Game Central The gaming world of K. Fields

In the summer of 1997, my friends and I were eager to return to Dungeons & Dragons after not having played for some time. In addition to our core players of Erik, Mary, and Jeff (last names omitted for privacy), we recruited some new players to join us. Two couples added fresh blood to our gaming group: Mike & Lynn and Ed & Mary. One former club member, Todd, had moved out of state but asked to have a character rolled up for him.

I decided to use Night of the Vampire as the introductory adventure for our campaign. It took place in the Mystara setting and seemed appropriate for those who had never played D&D before. It was also the first TSR audio CD adventure I ever purchased. That added a new dimension to the gameplay.

The back of the box described the plot:
You are cordially invited to a masquerade celebrating the engagement of Lady Laina Vandevie to Lord Iajo Moubotka. Lord Gustav Vandevic welcomes you to his manor for an evening's entertainment. The servants are delighted to make your acquaintance - but watch out for the other guests! Intrigues within intrigues are afoot in Vandevicony Manor. When a celebration becomes a night of terror, only the most cunning heroes will survive.

Unfortunately, I no longer have the character sheets. They may have been lost in the flood of 2011. However, I found several old e-mails that described elements of the campaign. Below are the character descriptions from my original e-mails.

Keldar (Human Fighter) - The party's toughest fighter with a 16 strength and 5
hp. [Todd]

Medusa (Dwarven Fighter) - A hearty dwarven woman that uses the axe as her
preferred weapon (battle axe, hand axe, and throwing axe). Only 3 hp, though.
Not the most attractive character as you would guess by her nickname. [Lynn]

Leris (Half-elven Fighter/Mage) - A tall (6'), slender half-elf that seems to have
more human than elven traits. He chooses the broadsword over the long sword
and also uses the spear and hand axe. He has 5 hp and a decent complement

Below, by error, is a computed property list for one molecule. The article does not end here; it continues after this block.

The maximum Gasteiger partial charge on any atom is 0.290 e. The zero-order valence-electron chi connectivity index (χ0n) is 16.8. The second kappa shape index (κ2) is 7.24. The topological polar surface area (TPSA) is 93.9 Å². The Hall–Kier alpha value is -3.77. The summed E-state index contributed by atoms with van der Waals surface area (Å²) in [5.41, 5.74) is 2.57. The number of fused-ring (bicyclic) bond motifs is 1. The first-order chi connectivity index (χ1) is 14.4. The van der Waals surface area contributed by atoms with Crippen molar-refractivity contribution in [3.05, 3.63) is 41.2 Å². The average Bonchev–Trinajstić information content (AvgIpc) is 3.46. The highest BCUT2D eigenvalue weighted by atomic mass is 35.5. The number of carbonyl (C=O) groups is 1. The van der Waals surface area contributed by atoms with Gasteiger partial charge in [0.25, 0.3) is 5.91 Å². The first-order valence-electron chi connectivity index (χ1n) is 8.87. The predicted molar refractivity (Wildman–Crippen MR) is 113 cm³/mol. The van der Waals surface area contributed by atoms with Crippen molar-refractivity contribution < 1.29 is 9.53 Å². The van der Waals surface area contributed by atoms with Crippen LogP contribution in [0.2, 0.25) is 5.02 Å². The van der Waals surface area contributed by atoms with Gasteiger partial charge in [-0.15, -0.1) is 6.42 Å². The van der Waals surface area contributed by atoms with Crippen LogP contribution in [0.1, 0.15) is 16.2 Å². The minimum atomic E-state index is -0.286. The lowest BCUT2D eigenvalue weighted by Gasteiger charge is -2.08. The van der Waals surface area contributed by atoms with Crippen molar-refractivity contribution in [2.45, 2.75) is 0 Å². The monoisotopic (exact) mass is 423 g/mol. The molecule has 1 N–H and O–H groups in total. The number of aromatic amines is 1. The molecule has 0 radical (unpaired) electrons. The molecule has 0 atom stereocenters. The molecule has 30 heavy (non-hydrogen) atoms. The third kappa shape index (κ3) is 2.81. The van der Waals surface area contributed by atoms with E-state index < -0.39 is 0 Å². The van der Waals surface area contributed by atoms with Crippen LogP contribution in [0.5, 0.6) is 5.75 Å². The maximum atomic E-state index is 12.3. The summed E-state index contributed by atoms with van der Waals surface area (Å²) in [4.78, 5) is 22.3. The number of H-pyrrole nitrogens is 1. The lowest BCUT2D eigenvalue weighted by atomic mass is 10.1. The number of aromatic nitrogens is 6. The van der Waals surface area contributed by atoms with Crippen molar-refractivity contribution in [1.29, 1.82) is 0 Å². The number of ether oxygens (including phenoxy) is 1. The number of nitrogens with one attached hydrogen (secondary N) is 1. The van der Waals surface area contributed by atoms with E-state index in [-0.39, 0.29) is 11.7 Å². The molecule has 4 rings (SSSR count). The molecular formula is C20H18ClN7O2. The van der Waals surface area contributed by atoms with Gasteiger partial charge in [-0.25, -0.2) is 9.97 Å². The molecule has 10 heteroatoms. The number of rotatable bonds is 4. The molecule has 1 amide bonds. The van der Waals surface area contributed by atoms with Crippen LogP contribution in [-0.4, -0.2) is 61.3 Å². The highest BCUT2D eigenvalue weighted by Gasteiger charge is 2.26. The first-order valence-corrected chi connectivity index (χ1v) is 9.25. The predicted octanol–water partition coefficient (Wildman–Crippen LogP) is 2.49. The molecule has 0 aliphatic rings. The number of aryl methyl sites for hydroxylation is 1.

of spells (charm person, spider climb, detect magic). [Erik]

Maloki (Elven Cleric) - Maloki is a priest of Corellon Larethian. He is very wise
(wisdom 15) but not very bright (intelligence 8). Hp: 2. [Jeff]

Arcindio (Human Mage) - A lawful good magic-user with decent hit points (3).
His primary offensive spell is Sleep. Arcindio wields a quarter staff when forced
into melee. [Mike]

Macinda (Human Bard) - An extremely tall (6'3") and attractive young woman
of but 16 years of age. She is smart (I 15), agile (D 15), and quite charismatic
(Ch 15). A natural for party spokesperson given the rather dull nature of the
rest of the group. She plays the lute and does not prefer to fight, although she is
trained with the spear. Only 1 hp. [Mary #1]

Cinosanap (Half-elven Fighter/Thief) - Finally the party has a thief! He has good
abilities (16 strength, 16 dexterity, 15 constitution) but still fits in with the
party's low hit point rolls (only 3 hp). [Ed]

Maria (Human Magic-User) - Can you believe it? Another magic user. This
party is heavy on wizards, which is good considering you usually need backups
when they start to die. She also has good abilities (16 intelligence, 16 wisdom,
15 strength). Spells are burning hands, shield, message, and of course read
magic. [Mary #2]

We started the adventure on August 22, 1997. The sound effects and background audio on the CD added some nice ambience. Character dialog was a different matter. A lot of what I would normally read and improvise was played from the CD. Even worse, some of the players' reactions were pre-recorded. That occasionally produced responses that were completely out of place, given the situation.

On the first night of play, there were only two battles. Nobody died but Maloki, the party's priest, ended up in a coma. Things came crashing to a deadly conclusion the following week at our next gaming session. This low level party tried to do battle with a vampire. Needless to say, it did not end well. The most memorable highlight came during combat when Arcindio ran around the room trying to throw flaming drapes onto the vampire.

Perhaps the best thing to come out of Night of the Vampire was a rekindled interest in D&D for our gaming group. Shortly afterwards, we began Night Below, one of our most successful campaigns.